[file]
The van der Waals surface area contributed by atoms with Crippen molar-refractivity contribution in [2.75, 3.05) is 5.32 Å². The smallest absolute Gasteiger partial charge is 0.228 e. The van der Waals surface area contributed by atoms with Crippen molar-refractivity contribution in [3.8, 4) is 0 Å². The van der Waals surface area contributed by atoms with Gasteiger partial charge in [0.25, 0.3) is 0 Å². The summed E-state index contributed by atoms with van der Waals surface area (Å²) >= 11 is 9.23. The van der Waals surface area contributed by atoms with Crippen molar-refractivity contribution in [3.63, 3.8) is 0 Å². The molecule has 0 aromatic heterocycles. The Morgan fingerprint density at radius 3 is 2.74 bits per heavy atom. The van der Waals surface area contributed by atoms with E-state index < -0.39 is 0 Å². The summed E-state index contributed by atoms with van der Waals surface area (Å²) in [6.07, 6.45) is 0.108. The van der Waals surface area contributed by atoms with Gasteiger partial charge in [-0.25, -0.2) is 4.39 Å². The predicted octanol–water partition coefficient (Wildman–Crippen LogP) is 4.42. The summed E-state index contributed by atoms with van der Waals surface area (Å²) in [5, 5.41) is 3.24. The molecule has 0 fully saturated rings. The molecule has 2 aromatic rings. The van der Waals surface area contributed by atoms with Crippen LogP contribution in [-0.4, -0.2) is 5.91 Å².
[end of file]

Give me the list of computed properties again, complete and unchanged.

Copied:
The van der Waals surface area contributed by atoms with Crippen molar-refractivity contribution in [2.75, 3.05) is 5.32 Å². The smallest absolute Gasteiger partial charge is 0.228 e. The van der Waals surface area contributed by atoms with Crippen molar-refractivity contribution in [3.8, 4) is 0 Å². The van der Waals surface area contributed by atoms with Gasteiger partial charge in [0.25, 0.3) is 0 Å². The summed E-state index contributed by atoms with van der Waals surface area (Å²) >= 11 is 9.23. The van der Waals surface area contributed by atoms with Crippen molar-refractivity contribution in [3.63, 3.8) is 0 Å². The molecule has 0 aromatic heterocycles. The Morgan fingerprint density at radius 3 is 2.74 bits per heavy atom. The van der Waals surface area contributed by atoms with E-state index < -0.39 is 0 Å². The summed E-state index contributed by atoms with van der Waals surface area (Å²) in [6.07, 6.45) is 0.108. The van der Waals surface area contributed by atoms with Gasteiger partial charge in [-0.25, -0.2) is 4.39 Å². The predicted octanol–water partition coefficient (Wildman–Crippen LogP) is 4.42. The summed E-state index contributed by atoms with van der Waals surface area (Å²) in [5, 5.41) is 3.24. The molecule has 0 fully saturated rings. The molecule has 2 aromatic rings. The van der Waals surface area contributed by atoms with Crippen LogP contribution in [-0.4, -0.2) is 5.91 Å².